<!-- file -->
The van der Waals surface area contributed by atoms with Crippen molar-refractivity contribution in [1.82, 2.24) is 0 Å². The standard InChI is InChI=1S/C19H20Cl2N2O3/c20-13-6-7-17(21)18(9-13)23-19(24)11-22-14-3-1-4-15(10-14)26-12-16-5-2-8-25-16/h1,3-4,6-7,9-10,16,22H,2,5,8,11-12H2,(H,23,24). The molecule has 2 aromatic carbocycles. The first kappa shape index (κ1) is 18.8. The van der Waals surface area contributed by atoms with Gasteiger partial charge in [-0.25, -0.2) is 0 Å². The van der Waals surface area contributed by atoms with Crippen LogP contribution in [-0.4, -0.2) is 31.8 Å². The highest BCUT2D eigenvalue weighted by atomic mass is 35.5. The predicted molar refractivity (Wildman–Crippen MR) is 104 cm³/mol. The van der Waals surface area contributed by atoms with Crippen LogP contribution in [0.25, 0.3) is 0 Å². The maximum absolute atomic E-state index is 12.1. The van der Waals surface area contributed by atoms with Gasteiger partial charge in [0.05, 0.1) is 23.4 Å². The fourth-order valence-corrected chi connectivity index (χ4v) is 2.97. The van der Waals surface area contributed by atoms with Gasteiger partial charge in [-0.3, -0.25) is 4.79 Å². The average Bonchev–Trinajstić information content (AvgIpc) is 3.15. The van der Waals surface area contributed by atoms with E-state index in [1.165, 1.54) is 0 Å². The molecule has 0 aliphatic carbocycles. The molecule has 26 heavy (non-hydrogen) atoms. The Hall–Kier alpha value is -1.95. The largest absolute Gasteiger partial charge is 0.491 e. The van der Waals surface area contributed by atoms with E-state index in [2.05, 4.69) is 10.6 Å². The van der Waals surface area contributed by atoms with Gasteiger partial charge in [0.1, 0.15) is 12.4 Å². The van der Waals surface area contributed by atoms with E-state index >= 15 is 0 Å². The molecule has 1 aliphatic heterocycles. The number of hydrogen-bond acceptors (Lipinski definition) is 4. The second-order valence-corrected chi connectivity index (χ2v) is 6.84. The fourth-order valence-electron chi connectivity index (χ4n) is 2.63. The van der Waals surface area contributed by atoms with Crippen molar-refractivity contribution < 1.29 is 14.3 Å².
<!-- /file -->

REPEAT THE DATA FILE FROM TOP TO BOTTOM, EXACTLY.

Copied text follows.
The van der Waals surface area contributed by atoms with Crippen molar-refractivity contribution in [1.82, 2.24) is 0 Å². The standard InChI is InChI=1S/C19H20Cl2N2O3/c20-13-6-7-17(21)18(9-13)23-19(24)11-22-14-3-1-4-15(10-14)26-12-16-5-2-8-25-16/h1,3-4,6-7,9-10,16,22H,2,5,8,11-12H2,(H,23,24). The molecule has 2 aromatic carbocycles. The first kappa shape index (κ1) is 18.8. The van der Waals surface area contributed by atoms with Gasteiger partial charge in [-0.25, -0.2) is 0 Å². The van der Waals surface area contributed by atoms with Crippen LogP contribution in [-0.4, -0.2) is 31.8 Å². The highest BCUT2D eigenvalue weighted by atomic mass is 35.5. The predicted molar refractivity (Wildman–Crippen MR) is 104 cm³/mol. The van der Waals surface area contributed by atoms with Crippen LogP contribution in [0.25, 0.3) is 0 Å². The maximum absolute atomic E-state index is 12.1. The van der Waals surface area contributed by atoms with Gasteiger partial charge in [0.05, 0.1) is 23.4 Å². The fourth-order valence-corrected chi connectivity index (χ4v) is 2.97. The van der Waals surface area contributed by atoms with Gasteiger partial charge in [-0.3, -0.25) is 4.79 Å². The average Bonchev–Trinajstić information content (AvgIpc) is 3.15. The van der Waals surface area contributed by atoms with E-state index in [1.165, 1.54) is 0 Å². The molecule has 0 aliphatic carbocycles. The molecule has 26 heavy (non-hydrogen) atoms. The Hall–Kier alpha value is -1.95. The largest absolute Gasteiger partial charge is 0.491 e. The van der Waals surface area contributed by atoms with E-state index in [2.05, 4.69) is 10.6 Å². The van der Waals surface area contributed by atoms with Gasteiger partial charge in [0.1, 0.15) is 12.4 Å². The van der Waals surface area contributed by atoms with E-state index >= 15 is 0 Å². The molecule has 1 aliphatic heterocycles. The number of hydrogen-bond acceptors (Lipinski definition) is 4. The second-order valence-corrected chi connectivity index (χ2v) is 6.84. The fourth-order valence-electron chi connectivity index (χ4n) is 2.63. The van der Waals surface area contributed by atoms with Crippen molar-refractivity contribution < 1.29 is 14.3 Å².